Free Market Environmentalism
|September 21, 2002||Posted by Staff under Archive, Progress Report, The Progress Report|
Truly Free Markets Can Work For Us, Not Against Us
Free Market Environmentalism
This interesting article is reprinted here with the special permission of the Environmental News Network. The ENN website is here.
We agree with parts of it, and disagree with parts of it. How about you?
by Michael Parrish
Money matters. So what better way to protect imperiled resources than to make their protection affect your pocketbook?
Many environmentalists now advocate the use of market forces to achieve environmental goals set two decades ago. Instead of relying on government alone to mandate environmental progress, they have devised clever ways to use the basic power of markets – the incentive of profit – to effect change.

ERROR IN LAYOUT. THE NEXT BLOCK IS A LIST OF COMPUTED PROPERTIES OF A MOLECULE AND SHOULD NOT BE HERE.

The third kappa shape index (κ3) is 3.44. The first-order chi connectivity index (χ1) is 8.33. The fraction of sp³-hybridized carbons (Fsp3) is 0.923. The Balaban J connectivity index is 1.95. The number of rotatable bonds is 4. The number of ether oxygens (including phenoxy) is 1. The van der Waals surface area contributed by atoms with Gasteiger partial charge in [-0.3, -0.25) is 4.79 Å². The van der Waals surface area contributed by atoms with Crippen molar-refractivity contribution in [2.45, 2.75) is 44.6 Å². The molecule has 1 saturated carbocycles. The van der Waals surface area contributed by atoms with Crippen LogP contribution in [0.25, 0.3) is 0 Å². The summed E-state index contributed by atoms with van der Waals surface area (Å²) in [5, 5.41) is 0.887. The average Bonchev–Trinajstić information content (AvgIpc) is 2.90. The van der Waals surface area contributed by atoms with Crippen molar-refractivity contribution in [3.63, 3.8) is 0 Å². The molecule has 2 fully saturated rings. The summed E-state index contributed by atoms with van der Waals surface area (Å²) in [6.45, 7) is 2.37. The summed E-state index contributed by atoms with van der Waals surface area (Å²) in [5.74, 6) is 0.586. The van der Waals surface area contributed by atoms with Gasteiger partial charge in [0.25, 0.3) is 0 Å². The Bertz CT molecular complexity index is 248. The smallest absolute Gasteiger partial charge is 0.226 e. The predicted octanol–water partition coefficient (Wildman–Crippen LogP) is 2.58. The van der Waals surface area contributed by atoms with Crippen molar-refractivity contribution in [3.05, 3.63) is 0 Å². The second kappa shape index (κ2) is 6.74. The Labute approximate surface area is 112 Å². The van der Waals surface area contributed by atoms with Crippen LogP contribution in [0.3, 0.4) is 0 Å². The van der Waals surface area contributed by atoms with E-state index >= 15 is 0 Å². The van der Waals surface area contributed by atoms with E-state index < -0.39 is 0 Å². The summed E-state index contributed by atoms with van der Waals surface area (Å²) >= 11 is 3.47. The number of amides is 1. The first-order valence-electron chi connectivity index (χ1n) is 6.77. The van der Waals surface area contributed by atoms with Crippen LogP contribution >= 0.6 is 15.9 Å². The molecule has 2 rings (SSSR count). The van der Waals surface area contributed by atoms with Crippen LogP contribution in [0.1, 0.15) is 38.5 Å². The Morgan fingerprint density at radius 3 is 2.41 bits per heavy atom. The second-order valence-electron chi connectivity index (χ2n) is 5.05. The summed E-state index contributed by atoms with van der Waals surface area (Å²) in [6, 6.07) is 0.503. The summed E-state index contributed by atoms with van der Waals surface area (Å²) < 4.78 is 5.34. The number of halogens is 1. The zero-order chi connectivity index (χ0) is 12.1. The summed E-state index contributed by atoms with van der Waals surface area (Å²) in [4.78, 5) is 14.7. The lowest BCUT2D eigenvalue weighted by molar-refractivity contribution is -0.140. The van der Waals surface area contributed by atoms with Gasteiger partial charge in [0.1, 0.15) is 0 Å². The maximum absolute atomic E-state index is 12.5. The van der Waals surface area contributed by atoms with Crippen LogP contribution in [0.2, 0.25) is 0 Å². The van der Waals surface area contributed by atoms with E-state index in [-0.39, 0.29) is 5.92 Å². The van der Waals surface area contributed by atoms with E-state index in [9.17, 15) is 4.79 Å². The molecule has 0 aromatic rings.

In recent years, various market-based strategies have validated this approach. “Market-based strategies are now a key tool for environmentalists,” said Jane Shaw, a senior associate at the Political Economy Research Center, an environmental public-policy institute based in Bozeman, Montana. PERC was one of the earliest and strongest advocates of “free-market environmentalism,” a phrase the company uses for strategies linked to private property rights, personal and community initiative and minimal dependence on government agencies.
“We realize that there is always going to be a role for government in protecting the environment,” said Shaw. “But there could be much more reliance on markets than there is now – much more.” Successful market-based programs are abundant: